Apr 3rd, 00, 05:45 PM
Installed new springs on a newly reconstructed front end (from the ground up)with disk brakes replacing the drums. Front end sits about 2 inches or so higher than normal with engine and a few front sheet metal parts on the subframe installed. Put 3 people onto the front end (about 500 pounds) to bring it down. Not a budge. Seems very stiff. Did I get sent the wrong springs? How do I test these springs? What are my options? (Have a 327 factory air 67 RS coupe.)
Apr 3rd, 00, 06:14 PM
Possible.Could it be that the front and rear were both worn,now with the proper height in front,the rear shows?I just mention it because I've seen this happen before.
67 RS RAGTOP # matching,
4X4 CHEVY TRUCK
Apr 3rd, 00, 07:14 PM
Make shure the front lower A frame bushings were tightened with the A frames level, not hanging down.
The bushings have a serrated inner piece in them that bites into the frame. If tightened when the A arms are hanging down, they will be twisted when the car is on the ground. It's hard on the bushings too.
The springs will settle some the first couple of months.
Apr 3rd, 00, 07:18 PM
Lou, had the same deal with my 67. Learned a few things from my local alignment shop.
The mistake we make is tightening everything down while car is still on jack stands. When you do that the A-arms tend to stay in that position after lowered. The car never has the chance to settle. It's O.K. to tighten the ball joints down. They recomended having full weight of vehicle on suspension, that means motor, radiator with coolant, the works, before tightening down A-arms & tierods. My car settled about 1.5 to 2 inches after they loosened everything & aligned it.
Apr 4th, 00, 03:29 PM
OK guys, looks like I am dealing with some real pros.
I've been looking at this problem for 9 months and no one has suggested the solutions offered by 67drake, davidpozzi and stevo camaro. But, on thinking about your solutions, you all sound like a solvtion to my problem.
"Drake," as the original owner of this machine, I just laid-in the rear springs last week after replacing the bushings. So I really don't want to hear about a "worn rear." Unfortunately for me, the original rear single leaf springs were not replace, only the bushings. But you may be right. On the other hand, I cant see how the rear springs would take any wear over the years, which is the primary reason I did not replace them. (Yes, other than I can't get original GMs, there were other reasons.)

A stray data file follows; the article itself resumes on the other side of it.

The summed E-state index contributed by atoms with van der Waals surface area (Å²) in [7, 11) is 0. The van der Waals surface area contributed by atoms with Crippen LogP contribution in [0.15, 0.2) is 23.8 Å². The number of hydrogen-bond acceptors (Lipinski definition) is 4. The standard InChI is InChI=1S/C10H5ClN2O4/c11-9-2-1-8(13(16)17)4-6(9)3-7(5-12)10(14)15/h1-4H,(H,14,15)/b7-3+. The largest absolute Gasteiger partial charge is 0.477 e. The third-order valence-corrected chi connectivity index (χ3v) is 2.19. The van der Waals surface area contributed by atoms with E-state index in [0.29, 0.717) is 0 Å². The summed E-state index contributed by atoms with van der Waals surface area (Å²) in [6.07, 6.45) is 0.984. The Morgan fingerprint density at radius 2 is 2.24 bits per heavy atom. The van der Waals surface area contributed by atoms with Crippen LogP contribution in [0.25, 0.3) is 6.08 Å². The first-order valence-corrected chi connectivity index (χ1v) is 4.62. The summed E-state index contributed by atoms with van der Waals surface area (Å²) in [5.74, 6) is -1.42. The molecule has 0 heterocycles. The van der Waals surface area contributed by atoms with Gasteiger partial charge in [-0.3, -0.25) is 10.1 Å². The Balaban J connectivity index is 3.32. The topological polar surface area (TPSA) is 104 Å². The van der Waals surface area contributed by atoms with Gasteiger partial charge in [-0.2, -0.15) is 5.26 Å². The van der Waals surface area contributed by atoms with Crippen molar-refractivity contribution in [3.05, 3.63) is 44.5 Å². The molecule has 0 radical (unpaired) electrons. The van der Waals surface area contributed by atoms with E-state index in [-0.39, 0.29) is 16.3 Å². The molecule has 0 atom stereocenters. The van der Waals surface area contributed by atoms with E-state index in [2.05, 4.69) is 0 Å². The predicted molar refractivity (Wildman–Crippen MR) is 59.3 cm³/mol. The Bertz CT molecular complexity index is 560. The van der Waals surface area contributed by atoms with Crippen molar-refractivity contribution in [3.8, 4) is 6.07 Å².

However, it is possible that you are correct in that the front elevation is "the proper height." I never, nor has anyone else, thought about this perspective.
But I realy think davidpossi and stevo camaro are cloese to the truth. Torquing the upper and lower control arms and the upper control arm shaft bushing nut sound the most promising source of the problem. These were done while they were "hanging" in the air withour any engine or weight appiied and the wheels were not on the ground--nor were they even attached.
I plan on loosening the appropriate nuts as stevo camaro suggests, and then wathching the front end slowly and wonderfully sink to a "normal" height as specified in the Assembly Manual. And 67drake, hopefully this height will match the rear end.
Thanks a million guys!!!!!! A job well done. But, I have some more challenges to follow.
Apr 5th, 00, 01:52 AM
Air shocks can take care of the rear problem for now. if budget denies your spring replacement. it would be a little harder of a ride (as air shocks are alot stiffer)
just dont pump them up so high you look like a truck...
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